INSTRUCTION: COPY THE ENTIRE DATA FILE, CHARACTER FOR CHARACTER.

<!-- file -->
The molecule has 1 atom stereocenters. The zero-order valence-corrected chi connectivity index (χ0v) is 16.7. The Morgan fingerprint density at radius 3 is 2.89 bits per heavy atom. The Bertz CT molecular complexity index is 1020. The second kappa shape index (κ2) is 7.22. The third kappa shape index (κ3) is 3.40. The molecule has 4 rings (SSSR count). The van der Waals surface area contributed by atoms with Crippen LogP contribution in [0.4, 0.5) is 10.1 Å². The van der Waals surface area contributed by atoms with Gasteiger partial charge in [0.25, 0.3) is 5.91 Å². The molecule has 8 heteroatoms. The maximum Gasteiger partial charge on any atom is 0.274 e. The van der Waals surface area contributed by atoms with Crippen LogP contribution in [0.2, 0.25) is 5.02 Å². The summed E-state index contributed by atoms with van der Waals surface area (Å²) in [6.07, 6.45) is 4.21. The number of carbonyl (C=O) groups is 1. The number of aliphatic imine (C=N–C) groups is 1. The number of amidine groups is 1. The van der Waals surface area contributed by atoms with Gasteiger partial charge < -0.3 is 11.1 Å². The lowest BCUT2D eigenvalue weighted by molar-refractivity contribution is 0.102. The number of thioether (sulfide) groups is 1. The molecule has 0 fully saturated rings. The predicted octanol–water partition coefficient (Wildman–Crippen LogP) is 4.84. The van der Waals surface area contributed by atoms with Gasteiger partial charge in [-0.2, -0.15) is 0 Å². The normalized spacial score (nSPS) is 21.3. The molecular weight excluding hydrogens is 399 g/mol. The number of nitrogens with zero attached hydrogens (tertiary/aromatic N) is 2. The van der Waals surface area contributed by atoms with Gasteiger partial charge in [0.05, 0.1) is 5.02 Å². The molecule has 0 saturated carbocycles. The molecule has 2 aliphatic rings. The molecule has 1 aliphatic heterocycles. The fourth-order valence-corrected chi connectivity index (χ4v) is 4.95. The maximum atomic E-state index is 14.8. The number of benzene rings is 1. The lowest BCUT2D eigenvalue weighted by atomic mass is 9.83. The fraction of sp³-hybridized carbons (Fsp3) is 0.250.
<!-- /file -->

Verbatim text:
The molecule has 1 atom stereocenters. The zero-order valence-corrected chi connectivity index (χ0v) is 16.7. The Morgan fingerprint density at radius 3 is 2.89 bits per heavy atom. The Bertz CT molecular complexity index is 1020. The second kappa shape index (κ2) is 7.22. The third kappa shape index (κ3) is 3.40. The molecule has 4 rings (SSSR count). The van der Waals surface area contributed by atoms with Crippen LogP contribution in [0.4, 0.5) is 10.1 Å². The van der Waals surface area contributed by atoms with Gasteiger partial charge in [0.25, 0.3) is 5.91 Å². The molecule has 8 heteroatoms. The maximum Gasteiger partial charge on any atom is 0.274 e. The van der Waals surface area contributed by atoms with Crippen LogP contribution in [0.2, 0.25) is 5.02 Å². The summed E-state index contributed by atoms with van der Waals surface area (Å²) in [6.07, 6.45) is 4.21. The number of carbonyl (C=O) groups is 1. The number of aliphatic imine (C=N–C) groups is 1. The number of amidine groups is 1. The van der Waals surface area contributed by atoms with Gasteiger partial charge < -0.3 is 11.1 Å². The lowest BCUT2D eigenvalue weighted by molar-refractivity contribution is 0.102. The number of thioether (sulfide) groups is 1. The molecule has 0 fully saturated rings. The predicted octanol–water partition coefficient (Wildman–Crippen LogP) is 4.84. The van der Waals surface area contributed by atoms with Gasteiger partial charge in [-0.2, -0.15) is 0 Å². The normalized spacial score (nSPS) is 21.3. The molecular weight excluding hydrogens is 399 g/mol. The number of nitrogens with zero attached hydrogens (tertiary/aromatic N) is 2. The van der Waals surface area contributed by atoms with Gasteiger partial charge in [0.05, 0.1) is 5.02 Å². The molecule has 0 saturated carbocycles. The molecule has 2 aliphatic rings. The molecule has 1 aliphatic heterocycles. The fourth-order valence-corrected chi connectivity index (χ4v) is 4.95. The maximum atomic E-state index is 14.8. The number of benzene rings is 1. The lowest BCUT2D eigenvalue weighted by atomic mass is 9.83. The fraction of sp³-hybridized carbons (Fsp3) is 0.250.